- A bug that could cause network participants to be impersonated and unwanted actions being taken (eg. funds being transferred)
- A bug in a smart contract or the default Indexer software that could result in private information being stolen
- A bug that allows remote code execution resulting in private information being stolen
- A bug that could make it difficult or impossible to run an Indexer effectively
- A bug that could halt or delay an Indexer’s ability to process a query or receive payments
- A bug in a smart contract or the default Indexer software that could result in a “halt" or an impact on liveness
- A bug whereby an attacker does not pay sufficient GRT fees for the load they exert on the network
- A vulnerability that could cause two or more Indexers to provide different results for the same query when the approved code is run
- A vulnerability that could cause inaccurate query data to be served
- A bug that could cause the service functionality, throughput, or utility to be degraded but not disabled
- A griefing attack on the services provided or network participants
- A bug that could encourage or incentivize sybil attacking or impersonating users
Applicable to graph-node only
- A bug that could lead to non-deterministic syncing of subgraph data
Impacts and Vulnerabilities Not in Scope
There are several known potential exploits on Ethereum and The Graph infrastructure. Bounty hunters will not be rewarded for reporting these:
- Frontrunning, including backrunning and sandwich attacks
- Bugs already identified in external third-party audits
- These audits will be publicly published by September 15, 2021. Until then, bug reports may be rejected if the vulnerability is determined by The Graph Foundation to be a known issue. The Graph Foundation will, however, inform the bug reporter within 72 hours of escalation that the bug report is a known issue.
- Natural network activity like curation whose involved mechanisms could result in unprofitable actions for the particular stakeholder
Additionally, all of the following vulnerabilities and bug report types are not considered as in-scope in this bug bounty program:
- Attacks that the reporter has already exploited themselves, leading to damage
- Attacks that rely on social engineering
- Attacks requiring access to leaked keys/credentials
- Incorrect data supplied by third party oracles
- Not to exclude oracle manipulation/flash loan attacks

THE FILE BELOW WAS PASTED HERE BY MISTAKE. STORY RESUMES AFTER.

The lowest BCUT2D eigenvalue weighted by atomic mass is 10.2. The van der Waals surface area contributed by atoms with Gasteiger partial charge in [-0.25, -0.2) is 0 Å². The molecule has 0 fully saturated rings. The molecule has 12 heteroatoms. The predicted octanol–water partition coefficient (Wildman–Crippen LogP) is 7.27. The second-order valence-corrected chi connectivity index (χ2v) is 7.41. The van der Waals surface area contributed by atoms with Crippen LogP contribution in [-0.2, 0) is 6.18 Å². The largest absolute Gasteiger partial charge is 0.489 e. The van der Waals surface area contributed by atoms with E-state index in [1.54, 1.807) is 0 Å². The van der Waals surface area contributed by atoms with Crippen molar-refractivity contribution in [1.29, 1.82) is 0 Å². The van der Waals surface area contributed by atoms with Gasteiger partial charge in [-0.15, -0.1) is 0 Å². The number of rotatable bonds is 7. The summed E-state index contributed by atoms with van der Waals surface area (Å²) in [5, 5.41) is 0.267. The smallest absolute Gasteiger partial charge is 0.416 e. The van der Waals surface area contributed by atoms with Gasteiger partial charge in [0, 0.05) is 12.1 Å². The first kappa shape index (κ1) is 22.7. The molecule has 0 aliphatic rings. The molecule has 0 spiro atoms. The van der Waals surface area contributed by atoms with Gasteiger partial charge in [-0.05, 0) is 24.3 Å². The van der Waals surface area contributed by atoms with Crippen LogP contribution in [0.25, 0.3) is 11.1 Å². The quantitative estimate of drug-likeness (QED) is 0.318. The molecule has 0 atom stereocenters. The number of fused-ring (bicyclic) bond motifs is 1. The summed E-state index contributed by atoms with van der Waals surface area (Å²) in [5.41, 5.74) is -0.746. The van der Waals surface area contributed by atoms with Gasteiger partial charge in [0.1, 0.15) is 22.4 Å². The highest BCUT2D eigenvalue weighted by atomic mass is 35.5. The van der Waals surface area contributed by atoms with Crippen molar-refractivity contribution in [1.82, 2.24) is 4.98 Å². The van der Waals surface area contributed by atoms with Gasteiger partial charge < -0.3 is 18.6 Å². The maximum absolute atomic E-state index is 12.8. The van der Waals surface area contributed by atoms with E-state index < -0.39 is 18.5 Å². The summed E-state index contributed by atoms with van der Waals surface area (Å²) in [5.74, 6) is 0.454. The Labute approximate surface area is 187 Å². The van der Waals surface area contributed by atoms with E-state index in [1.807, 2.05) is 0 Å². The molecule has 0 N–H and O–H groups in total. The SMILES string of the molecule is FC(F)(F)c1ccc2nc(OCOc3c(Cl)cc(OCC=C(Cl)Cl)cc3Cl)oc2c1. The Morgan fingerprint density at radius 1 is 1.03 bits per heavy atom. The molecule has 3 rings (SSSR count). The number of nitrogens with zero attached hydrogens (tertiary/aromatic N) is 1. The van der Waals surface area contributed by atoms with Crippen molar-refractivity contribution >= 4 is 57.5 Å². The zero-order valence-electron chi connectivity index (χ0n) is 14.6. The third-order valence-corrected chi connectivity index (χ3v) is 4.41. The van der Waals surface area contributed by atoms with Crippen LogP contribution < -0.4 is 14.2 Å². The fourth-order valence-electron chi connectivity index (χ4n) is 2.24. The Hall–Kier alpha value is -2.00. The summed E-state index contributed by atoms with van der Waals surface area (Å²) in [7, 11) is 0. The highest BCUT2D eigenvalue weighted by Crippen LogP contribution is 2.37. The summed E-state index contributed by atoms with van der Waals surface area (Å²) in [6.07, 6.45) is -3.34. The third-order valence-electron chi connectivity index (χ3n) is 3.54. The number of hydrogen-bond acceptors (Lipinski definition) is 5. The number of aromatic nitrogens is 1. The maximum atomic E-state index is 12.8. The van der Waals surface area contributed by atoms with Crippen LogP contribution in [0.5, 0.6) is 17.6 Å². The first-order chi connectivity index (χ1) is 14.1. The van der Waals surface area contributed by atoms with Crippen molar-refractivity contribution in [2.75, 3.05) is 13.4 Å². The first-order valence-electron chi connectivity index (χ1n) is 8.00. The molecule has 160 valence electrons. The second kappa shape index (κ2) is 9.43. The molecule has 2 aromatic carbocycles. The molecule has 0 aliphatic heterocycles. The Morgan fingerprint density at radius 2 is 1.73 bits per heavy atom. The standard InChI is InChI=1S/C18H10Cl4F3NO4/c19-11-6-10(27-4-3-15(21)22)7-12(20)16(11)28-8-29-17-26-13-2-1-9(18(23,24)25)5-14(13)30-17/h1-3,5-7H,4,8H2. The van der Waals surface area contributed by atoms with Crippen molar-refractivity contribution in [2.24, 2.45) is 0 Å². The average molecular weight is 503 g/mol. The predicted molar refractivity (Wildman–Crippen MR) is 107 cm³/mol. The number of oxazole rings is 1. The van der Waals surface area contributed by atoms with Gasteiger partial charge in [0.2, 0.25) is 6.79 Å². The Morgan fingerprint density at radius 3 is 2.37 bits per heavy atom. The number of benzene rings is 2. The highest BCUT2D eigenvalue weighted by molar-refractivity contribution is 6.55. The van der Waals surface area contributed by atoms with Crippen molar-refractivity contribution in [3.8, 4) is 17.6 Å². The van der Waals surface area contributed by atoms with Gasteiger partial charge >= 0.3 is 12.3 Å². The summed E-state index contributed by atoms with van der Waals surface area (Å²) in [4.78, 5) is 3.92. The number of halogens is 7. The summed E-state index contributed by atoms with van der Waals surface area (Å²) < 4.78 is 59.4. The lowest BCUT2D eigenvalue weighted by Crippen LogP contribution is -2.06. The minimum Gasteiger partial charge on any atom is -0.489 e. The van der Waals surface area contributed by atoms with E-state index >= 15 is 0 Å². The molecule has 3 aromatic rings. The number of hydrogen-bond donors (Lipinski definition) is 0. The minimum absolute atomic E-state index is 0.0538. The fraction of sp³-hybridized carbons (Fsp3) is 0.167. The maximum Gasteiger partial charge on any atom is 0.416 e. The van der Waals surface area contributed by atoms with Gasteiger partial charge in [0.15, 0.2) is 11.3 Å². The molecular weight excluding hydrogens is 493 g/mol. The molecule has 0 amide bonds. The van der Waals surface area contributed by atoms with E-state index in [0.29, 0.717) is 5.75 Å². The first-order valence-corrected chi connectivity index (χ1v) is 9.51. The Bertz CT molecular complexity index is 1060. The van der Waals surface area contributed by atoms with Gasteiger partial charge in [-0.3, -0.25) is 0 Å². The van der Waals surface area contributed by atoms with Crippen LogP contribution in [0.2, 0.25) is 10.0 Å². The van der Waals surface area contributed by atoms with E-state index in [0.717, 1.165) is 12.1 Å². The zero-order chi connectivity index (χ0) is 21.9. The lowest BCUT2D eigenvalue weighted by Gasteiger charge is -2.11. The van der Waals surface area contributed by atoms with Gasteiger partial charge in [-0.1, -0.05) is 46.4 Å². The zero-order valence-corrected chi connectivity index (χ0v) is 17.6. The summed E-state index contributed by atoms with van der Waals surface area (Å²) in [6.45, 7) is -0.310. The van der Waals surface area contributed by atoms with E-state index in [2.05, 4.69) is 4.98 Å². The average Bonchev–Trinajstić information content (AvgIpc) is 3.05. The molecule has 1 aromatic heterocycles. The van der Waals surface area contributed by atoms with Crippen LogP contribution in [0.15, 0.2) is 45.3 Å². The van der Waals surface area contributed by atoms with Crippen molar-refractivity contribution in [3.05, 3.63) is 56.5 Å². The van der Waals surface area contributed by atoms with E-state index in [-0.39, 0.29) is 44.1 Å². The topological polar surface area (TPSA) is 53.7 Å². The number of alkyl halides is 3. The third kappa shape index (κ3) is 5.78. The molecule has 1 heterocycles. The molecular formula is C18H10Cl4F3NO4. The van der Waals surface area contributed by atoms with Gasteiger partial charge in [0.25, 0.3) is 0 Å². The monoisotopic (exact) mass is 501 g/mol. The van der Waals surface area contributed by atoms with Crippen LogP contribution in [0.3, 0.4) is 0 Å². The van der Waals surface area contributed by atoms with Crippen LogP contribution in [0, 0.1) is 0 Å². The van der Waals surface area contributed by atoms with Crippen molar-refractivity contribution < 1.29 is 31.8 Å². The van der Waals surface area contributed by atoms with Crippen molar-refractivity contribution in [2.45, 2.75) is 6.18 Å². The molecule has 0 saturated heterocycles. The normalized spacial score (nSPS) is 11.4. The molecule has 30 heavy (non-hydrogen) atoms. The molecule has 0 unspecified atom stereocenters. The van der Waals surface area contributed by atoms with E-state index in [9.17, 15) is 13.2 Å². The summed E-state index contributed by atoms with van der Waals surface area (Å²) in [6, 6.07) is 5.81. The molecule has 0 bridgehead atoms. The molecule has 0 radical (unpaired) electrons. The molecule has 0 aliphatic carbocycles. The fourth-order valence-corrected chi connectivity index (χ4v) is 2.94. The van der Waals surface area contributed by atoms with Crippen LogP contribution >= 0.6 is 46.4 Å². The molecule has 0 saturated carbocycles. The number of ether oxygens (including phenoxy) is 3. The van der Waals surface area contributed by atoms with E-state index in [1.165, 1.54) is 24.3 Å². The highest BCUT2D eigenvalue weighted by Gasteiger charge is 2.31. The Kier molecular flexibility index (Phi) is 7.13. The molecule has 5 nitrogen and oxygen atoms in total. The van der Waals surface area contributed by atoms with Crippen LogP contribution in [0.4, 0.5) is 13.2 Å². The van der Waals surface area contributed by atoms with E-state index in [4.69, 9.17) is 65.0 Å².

- Basic economic governance attacks (e.g. 51% attack)
- Lack of liquidity
- Best practice critiques
- Sybil attacks
Rules and Requirements
All bounty hunters must abide by rules when reporting bugs to be eligible for rewards. We appreciate your cooperation.
Report vulnerabilities to The Graph first by submitting a bug report on Immunefi, to mitigate attacks and in the best interest of the network’s safety. Give reasonable time for The Graph to fix the bug before sharing publicly.
Don't Exploit Reported Bugs
Do not exploit bugs in the code to gain an advantage or conduct malicious activity in the network. No hacking or social engineering of other network users.
Don’t Violate Privacy
Do not violate the privacy of network users, other bounty hunters, or The Graph.
Don’t Attack or Defraud The Graph
Do not attack The Graph team, operations, or technology (eg. DDOS attack, spam, social engineering) or defraud The Graph team or network users.
Please also note reporting requirements:
Bugs will only be rewarded once for successful reporting and confirmation of fix to the first person to report the bug.
Vulnerabilities must be reproducible by The Graph team (please include all relevant links, docs, and code)
Single vulnerabilities can be submitted per form, multiple submissions for the same vulnerability will not be counted
Bounty hunters can submit multiple bug reports
Public disclosure of the vulnerability prior to resolution may cancel a pending reward. We reserve the right to disqualify individuals from the program for disrespectful or disruptive behavior.
The Graph and affiliates will not negotiate in response to duress or threats (e.g., we will not negotiate the payout amount under threat of withholding the vulnerability or threat of releasing the vulnerability or any exposed data to the public).